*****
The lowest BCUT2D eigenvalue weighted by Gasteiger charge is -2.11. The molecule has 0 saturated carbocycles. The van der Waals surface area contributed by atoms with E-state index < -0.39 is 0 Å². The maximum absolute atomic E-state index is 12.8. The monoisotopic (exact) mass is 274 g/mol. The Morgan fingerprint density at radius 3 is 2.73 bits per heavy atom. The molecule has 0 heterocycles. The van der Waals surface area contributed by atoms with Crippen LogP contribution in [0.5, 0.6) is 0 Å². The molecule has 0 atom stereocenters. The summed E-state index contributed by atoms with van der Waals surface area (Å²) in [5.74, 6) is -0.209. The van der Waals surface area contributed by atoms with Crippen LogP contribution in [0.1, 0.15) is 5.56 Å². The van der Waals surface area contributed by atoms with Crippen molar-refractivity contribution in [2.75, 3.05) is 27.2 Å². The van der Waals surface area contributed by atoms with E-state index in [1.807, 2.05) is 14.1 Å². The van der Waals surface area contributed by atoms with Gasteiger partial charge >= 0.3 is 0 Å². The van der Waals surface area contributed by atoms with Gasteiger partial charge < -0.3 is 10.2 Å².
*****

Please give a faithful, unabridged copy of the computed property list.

The lowest BCUT2D eigenvalue weighted by Gasteiger charge is -2.11. The molecule has 0 saturated carbocycles. The van der Waals surface area contributed by atoms with E-state index < -0.39 is 0 Å². The maximum absolute atomic E-state index is 12.8. The monoisotopic (exact) mass is 274 g/mol. The Morgan fingerprint density at radius 3 is 2.73 bits per heavy atom. The molecule has 0 heterocycles. The van der Waals surface area contributed by atoms with Crippen LogP contribution in [0.5, 0.6) is 0 Å². The molecule has 0 atom stereocenters. The summed E-state index contributed by atoms with van der Waals surface area (Å²) in [5.74, 6) is -0.209. The van der Waals surface area contributed by atoms with Crippen LogP contribution in [0.1, 0.15) is 5.56 Å². The van der Waals surface area contributed by atoms with Crippen molar-refractivity contribution in [2.75, 3.05) is 27.2 Å². The van der Waals surface area contributed by atoms with E-state index in [1.807, 2.05) is 14.1 Å². The van der Waals surface area contributed by atoms with Gasteiger partial charge >= 0.3 is 0 Å². The van der Waals surface area contributed by atoms with Gasteiger partial charge < -0.3 is 10.2 Å².